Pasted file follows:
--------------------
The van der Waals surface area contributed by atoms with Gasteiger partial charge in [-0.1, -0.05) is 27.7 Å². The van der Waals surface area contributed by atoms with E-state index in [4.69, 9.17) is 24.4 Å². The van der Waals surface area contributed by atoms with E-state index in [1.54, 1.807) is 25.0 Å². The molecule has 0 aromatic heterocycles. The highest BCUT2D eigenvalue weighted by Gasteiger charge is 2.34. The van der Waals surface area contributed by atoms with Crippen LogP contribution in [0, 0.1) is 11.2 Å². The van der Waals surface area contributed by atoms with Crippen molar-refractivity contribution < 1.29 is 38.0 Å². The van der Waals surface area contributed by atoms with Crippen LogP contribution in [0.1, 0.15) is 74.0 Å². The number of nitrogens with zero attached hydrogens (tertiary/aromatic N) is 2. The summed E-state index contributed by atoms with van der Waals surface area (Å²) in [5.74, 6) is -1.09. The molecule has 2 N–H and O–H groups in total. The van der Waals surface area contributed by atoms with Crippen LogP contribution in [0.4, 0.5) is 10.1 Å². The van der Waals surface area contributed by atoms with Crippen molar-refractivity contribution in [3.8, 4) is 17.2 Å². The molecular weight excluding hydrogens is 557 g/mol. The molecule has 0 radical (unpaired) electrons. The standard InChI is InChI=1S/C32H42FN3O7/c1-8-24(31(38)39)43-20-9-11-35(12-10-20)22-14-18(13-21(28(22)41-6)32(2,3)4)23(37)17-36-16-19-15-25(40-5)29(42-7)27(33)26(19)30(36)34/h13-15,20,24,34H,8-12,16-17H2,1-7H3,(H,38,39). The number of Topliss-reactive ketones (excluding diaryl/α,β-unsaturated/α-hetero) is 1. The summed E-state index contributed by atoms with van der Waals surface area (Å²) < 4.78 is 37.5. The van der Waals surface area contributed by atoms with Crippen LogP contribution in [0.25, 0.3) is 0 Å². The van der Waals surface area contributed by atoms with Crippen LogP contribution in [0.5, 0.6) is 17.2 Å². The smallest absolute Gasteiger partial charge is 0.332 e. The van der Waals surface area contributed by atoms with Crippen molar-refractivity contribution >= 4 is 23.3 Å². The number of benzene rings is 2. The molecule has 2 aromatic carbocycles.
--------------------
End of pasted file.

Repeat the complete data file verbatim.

The van der Waals surface area contributed by atoms with Gasteiger partial charge in [-0.1, -0.05) is 27.7 Å². The van der Waals surface area contributed by atoms with E-state index in [4.69, 9.17) is 24.4 Å². The van der Waals surface area contributed by atoms with E-state index in [1.54, 1.807) is 25.0 Å². The molecule has 0 aromatic heterocycles. The highest BCUT2D eigenvalue weighted by Gasteiger charge is 2.34. The van der Waals surface area contributed by atoms with Crippen LogP contribution in [0, 0.1) is 11.2 Å². The van der Waals surface area contributed by atoms with Crippen molar-refractivity contribution < 1.29 is 38.0 Å². The van der Waals surface area contributed by atoms with Crippen LogP contribution in [0.1, 0.15) is 74.0 Å². The number of nitrogens with zero attached hydrogens (tertiary/aromatic N) is 2. The summed E-state index contributed by atoms with van der Waals surface area (Å²) in [5.74, 6) is -1.09. The molecule has 2 N–H and O–H groups in total. The van der Waals surface area contributed by atoms with Crippen LogP contribution in [0.4, 0.5) is 10.1 Å². The van der Waals surface area contributed by atoms with Crippen molar-refractivity contribution in [3.8, 4) is 17.2 Å². The molecular weight excluding hydrogens is 557 g/mol. The molecule has 0 radical (unpaired) electrons. The standard InChI is InChI=1S/C32H42FN3O7/c1-8-24(31(38)39)43-20-9-11-35(12-10-20)22-14-18(13-21(28(22)41-6)32(2,3)4)23(37)17-36-16-19-15-25(40-5)29(42-7)27(33)26(19)30(36)34/h13-15,20,24,34H,8-12,16-17H2,1-7H3,(H,38,39). The number of Topliss-reactive ketones (excluding diaryl/α,β-unsaturated/α-hetero) is 1. The summed E-state index contributed by atoms with van der Waals surface area (Å²) < 4.78 is 37.5. The van der Waals surface area contributed by atoms with Crippen LogP contribution in [0.25, 0.3) is 0 Å². The van der Waals surface area contributed by atoms with Crippen LogP contribution in [0.5, 0.6) is 17.2 Å². The smallest absolute Gasteiger partial charge is 0.332 e. The van der Waals surface area contributed by atoms with Crippen molar-refractivity contribution >= 4 is 23.3 Å². The number of benzene rings is 2. The molecule has 2 aromatic carbocycles.